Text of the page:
A WHB is a ball that is hit hard within a certain range of trajectory and is hit off of the barrel of the bat. It is a subjective manner of data collection that allows the scouts that collect the data to take into account velocity, trajectory, and what the batter is doing in the process of hitting the ball. The core of my research became the assumption that a hitter has three basic goals at the plate in non-situational at bats (so any play where a manager hasn't put a play on): hit the ball hard, draw a walk, and avoid striking out.

My initial hypothesis was that a hitter who does these things should have great offensive success, which meant a good on-base percentage, good power, and sustainable success. Therefore the next key in my research was to develop a metric that would help explain what exactly could be measured with WHB.

The first thing I did with WHB was to treat them as the ideal contact outcome. Essentially, I took out end results completely, so the fundamental aspect of the metric meant that I would be looking at became a "DIPS theory" for hitters. A hitter can control how hard he hits the ball, how often he walks, and how often he strikes out. This meant the creation of my first metric: WHOBP

WHOBP is "Well Hit On-Base Percentage" and it breaks down like this:

There are a few key differences between WHOBP and OBP. The first is, again, that WHB have replaced hits in the batting average component of the metric. The second is the fact that HBP types are not factored in. While hitters can do things to increase the likelihood of being hit by a pitch, they cannot actually control whether or not the pitcher throws a pitch badly enough to hit them.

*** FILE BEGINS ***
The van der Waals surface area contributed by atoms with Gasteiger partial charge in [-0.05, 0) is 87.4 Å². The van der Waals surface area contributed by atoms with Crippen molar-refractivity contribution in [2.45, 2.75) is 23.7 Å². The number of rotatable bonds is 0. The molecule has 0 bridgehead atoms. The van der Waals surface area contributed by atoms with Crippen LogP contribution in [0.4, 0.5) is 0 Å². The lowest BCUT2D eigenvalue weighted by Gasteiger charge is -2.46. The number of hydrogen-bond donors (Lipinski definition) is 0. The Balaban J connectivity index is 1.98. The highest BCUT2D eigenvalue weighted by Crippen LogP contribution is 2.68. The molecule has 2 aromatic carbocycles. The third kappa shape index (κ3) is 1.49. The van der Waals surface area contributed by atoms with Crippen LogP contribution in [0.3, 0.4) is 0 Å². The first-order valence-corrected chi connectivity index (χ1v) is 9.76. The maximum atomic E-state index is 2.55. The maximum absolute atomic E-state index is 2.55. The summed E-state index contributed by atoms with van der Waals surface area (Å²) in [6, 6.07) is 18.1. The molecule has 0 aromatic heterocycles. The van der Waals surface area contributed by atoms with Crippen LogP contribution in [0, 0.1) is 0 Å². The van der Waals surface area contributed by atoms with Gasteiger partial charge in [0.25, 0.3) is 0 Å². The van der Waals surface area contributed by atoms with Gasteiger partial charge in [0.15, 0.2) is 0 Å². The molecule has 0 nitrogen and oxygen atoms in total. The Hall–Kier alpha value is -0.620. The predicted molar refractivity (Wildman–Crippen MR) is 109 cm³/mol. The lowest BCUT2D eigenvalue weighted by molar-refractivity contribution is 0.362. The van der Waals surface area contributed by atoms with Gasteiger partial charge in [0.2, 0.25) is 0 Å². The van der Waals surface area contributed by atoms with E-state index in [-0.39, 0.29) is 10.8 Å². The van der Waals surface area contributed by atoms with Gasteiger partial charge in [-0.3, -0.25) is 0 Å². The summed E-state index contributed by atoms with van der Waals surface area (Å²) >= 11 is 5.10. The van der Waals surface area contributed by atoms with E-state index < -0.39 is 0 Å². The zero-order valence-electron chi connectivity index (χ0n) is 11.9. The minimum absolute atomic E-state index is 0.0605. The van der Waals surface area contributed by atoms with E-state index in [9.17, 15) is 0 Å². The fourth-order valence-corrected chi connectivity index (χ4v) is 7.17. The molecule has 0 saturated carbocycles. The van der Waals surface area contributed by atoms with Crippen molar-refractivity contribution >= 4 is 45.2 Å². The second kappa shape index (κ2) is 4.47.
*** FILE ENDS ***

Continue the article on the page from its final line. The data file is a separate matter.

The final major difference is that sacrifice flies are not a part of the equation. They are situational outcomes that, in my opinion, shouldn't credit the hitter with anything. If the hitter had hit the ball far with nobody on third base, there wouldn't have been any positive result, and giving credit to him for that effort doesn't say enough about the process of being a good hitter. While a positive outcome came out of the SF, better outcomes could have been had (in later posts, I will talk more about the other categories of ball-in-play data: medium and weakly hit balls).